At the height of the crisis, Mr Neale was on the senior management team in the Treasury.

He describes the atmosphere at the time as frenetic, with "all hands to the pump".

Yet, among the public, savers were becoming better protected and so less prone to panic, he argues. By mid-2009, NS&I announced that savers' flight to safety was over.

The FSCS was needed as the crisis developed. When Bradford and Bingley had to be rescued at the end of September 2008, it had to protect customers' savings.

The failure of some Icelandic banks, popular among UK savers, meant it was called on again.

Those two events meant four million savers were protected at a cost of £20bn - money that was subsequently recovered with, for example, the sale of Bradford and Bingley's buy-to-let mortgage book in 2017.

Ten years ago, it could take weeks for deposits from failed banks to be returned to savers. Now it can be done within a week.

The amount protected improved too. A link was then established with European protection, meaning that by the end of June 2009, the first £50,000 or €50,000 (whichever was higher) was protected.

At the end of 2010, protection rose to its current level of £85,000 per person, per institution, although the strength of sterling meant that during 2016 it was reduced to £75,000, only to return to £85,000 when sterling weakened. Joint accounts now have a protection level of £170,000. The current level of protection in Europe is €100,000.

Mr Neale says that the public is much more aware of these protections. Research for FSCS suggests that more than 80% of the UK population know about savings protection.

"If there is another failure like Northern Rock, they should not be rushing to pull their money out. They know we will get it back to them," he says.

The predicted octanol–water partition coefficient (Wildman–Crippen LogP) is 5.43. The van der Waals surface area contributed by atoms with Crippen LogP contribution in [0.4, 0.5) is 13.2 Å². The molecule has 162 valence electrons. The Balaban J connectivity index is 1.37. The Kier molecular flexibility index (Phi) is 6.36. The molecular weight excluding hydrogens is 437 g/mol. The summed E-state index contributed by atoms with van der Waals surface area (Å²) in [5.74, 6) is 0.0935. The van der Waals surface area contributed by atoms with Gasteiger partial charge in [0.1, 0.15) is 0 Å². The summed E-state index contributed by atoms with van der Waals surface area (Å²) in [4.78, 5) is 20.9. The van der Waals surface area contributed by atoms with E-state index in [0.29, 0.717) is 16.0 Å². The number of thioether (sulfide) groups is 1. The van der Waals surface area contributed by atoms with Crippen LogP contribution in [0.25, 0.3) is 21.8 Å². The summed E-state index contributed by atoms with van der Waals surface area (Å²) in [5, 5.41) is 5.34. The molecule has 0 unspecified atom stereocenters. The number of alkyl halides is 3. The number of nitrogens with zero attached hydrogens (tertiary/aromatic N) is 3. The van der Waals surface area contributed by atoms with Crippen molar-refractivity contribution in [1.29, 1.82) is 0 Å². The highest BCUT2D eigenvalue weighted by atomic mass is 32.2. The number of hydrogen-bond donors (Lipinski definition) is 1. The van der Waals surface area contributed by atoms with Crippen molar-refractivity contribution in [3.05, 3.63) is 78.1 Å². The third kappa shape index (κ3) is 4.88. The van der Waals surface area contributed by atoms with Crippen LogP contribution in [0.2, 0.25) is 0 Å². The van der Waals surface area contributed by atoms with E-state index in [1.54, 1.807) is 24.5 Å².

"But we must be ready for another crisis. We also need to keep pace with the changing ways that people are saving their money."

Savings may now be better protected than they were at the start of the financial crisis, but they are not better rewarded.

In September 2008, easy access savings accounts at the top of the best buy tables were offering interest of 6.5%. Now the equivalent best returns are 1.4%.

The financial crisis has led to a decade of low interest rates, but it also led to schemes aimed at kick-starting lending which have hit savings rates. The most significant was the Funding for Lending Scheme, launched in 2012, which provided funding to banks for an extended period.

"Lenders were given a cheaper source of funding for their loan book and, as a result, no longer needed to raise money from savers," said Susan Hannums, co-founder of independent savings website Savings Champion.

"The knock-on effect was that as best buy rates were cut, the legacy back books were paying rates that were too competitive, so there began a torrent of rate cuts to existing savings accounts."

It may be many years until the pre-crisis savings rates return, but the money that is deposited is now much better protected.

Protection explained

The first £85,000 per person, per institution is protected under the FSCS which has a protection checker for savers.

Protection above this limit is available for those who have a sudden influx of funds owing to a life event such as a divorce settlement, inheritance or pay-out from a life insurance policy. The "Temporary High Balance" protection covers deposits over £85,000 and up to £1m per institution for up to six months.

This protection is designed to give savers a breathing space to plan what they wish to do with their lump sum.

All these rules offer protection per person, per banking licence. Most bank brands will have a separate banking licence but some share one. Protection is limited to £85,000 in total for anyone with multiple accounts in banks with one licence between them.